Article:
Because old dogs can’t speak for themselves, we need to try to decipher their stories for them. In some cases this is easier to do than in others.
We were told that when Zeke was surrendered to the shelter by his owner on New Year’s Eve he was depressed, emaciated, covered in fleas, not neutered, heartworm positive and had several tumors. This led us to create the story of a neglectful owner who willfully let this dog suffer. We found out today that we were wrong.
We found out today that the man who turned Zeke in to the shelter was an 86-year old veteran who rescued him from a bad situation with a family member. The man wanted more than anything to give Zeke a wonderful life but financial limitations made it difficult for him to provide enough food, let alone any medical care. And physical limitations made it difficult for him to care for a dog at all. He was in tears when he left Zeke at the shelter, but he was doing the only thing he thought he could do to give Zeke a chance, even if it meant losing his old friend.
When we found out about the financial issues, we offered to pay for Zeke’s food and medical care for the rest of his life so that the two of them could be reunited (Thank you to our donors for making it possible for us to even contemplate making that offer!). As it turns out, the shelter had already had that conversation with the man, who said his physical limitations and health problems made it more than a financial issue. He was physically having trouble just taking care of himself. When shelter staff called the man to let him know that Zeke would be joining us at Retired Retrievers, the man started sobbing and said, “that old dog deserves a good few last years.”
We also found out today that Zeke’s real name is Max. Shelter staff named him Zeke in lieu of not having a name, but someone who was working when Zeke arrived was also working this morning when our volunteers arrived to pick him up. They said the man was calling him Max. Okay, so Zeke is now Max. Or Max has always been Max. We were just calling him Zeke. Anyway, his real name is Max.
Max is one lucky boy. Our friends Jenn and Jessica picked him up from the shelter this morning and drove him from Edgewater, FL, to St. Augustine, FL. There he met up with Amanda and Jim, who drove him from St. Augustine to the Florida/Georgia border (This was just one of Jim and Amanda’s two volunteer transports today). We met them at the Florida/Georgia border and drove him the rest of the way to Savannah.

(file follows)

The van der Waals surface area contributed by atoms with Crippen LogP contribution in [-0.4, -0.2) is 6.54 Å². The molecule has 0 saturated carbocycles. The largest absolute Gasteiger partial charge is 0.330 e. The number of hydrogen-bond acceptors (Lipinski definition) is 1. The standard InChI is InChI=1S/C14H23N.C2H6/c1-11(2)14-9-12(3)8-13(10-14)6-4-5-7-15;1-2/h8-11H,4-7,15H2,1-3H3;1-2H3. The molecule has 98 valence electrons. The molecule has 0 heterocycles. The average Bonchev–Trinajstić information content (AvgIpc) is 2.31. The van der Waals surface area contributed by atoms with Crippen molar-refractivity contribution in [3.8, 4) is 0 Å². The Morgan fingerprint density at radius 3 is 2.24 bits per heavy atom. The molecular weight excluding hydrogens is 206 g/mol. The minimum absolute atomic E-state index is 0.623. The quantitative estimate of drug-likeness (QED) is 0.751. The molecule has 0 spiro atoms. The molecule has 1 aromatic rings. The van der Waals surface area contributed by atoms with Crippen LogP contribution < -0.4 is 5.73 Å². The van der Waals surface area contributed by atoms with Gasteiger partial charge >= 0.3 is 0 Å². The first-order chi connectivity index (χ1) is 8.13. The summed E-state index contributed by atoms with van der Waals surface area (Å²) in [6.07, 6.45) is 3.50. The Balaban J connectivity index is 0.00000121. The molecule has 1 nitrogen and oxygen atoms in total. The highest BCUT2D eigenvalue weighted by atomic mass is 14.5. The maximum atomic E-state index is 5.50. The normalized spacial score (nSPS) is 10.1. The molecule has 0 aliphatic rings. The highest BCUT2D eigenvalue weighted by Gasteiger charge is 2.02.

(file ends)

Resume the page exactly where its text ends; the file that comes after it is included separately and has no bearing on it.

As is customary for all of our rescue dogs, we took Max through the McDonald’s drive-thru for his Freedom Burger on our way up I-95. We don’t typically feed the dogs fast food, but we believe that any dog who has been in a shelter for any period of time deserves to be spoiled on the day he gets out. The first day of the rest of their lives is a cause for celebration.
Today’s Freedom Burger was compliments of two adorable girls in Minnesota. Lucy and Becca sent us a Christmas card that included a McDonald’s gift card in it to be used specifically for Freedom Burgers. As you can see in the photo, Max was very appreciative of their kindness. We usually need to unwrap the burgers for the dogs and we sometimes break them into smaller pieces, but Max dove right in and helped himself. Thank you to Lucy and Becca for making this old shelter dog so happy.
What we know so far about Max is that he is a very sweet boy who deserves a family of his own. We think he is 8-9 years old. He seems to be housebroken. He rides well in the car. He gets along with other dogs. Despite his health issues, which are all fixable, he is in really great shape. He’s going to make a wonderful companion for someone. And he’s already handsome, but once he gets some weight on him and a little TLC he is going to be gorgeous.
Thank you to Jenn, Jessica, Amanda, and Jim for spending part of their weekend helping an old dog get a second (or third) chance at happiness. And thank you to the staff and veterinarians at the Edgewater Animal Shelter for taking such great care of Max and making sure he gets to enjoy his retirement years.
If you would like to help cover the costs of Max’s medical care, please click here to donate. And we are still looking for a foster home in the Savannah area; if you think this could be you please email us at firstname.lastname@example.org to discuss.
Welcome to the Retired Retrievers family, Max. We’re so glad you’re here!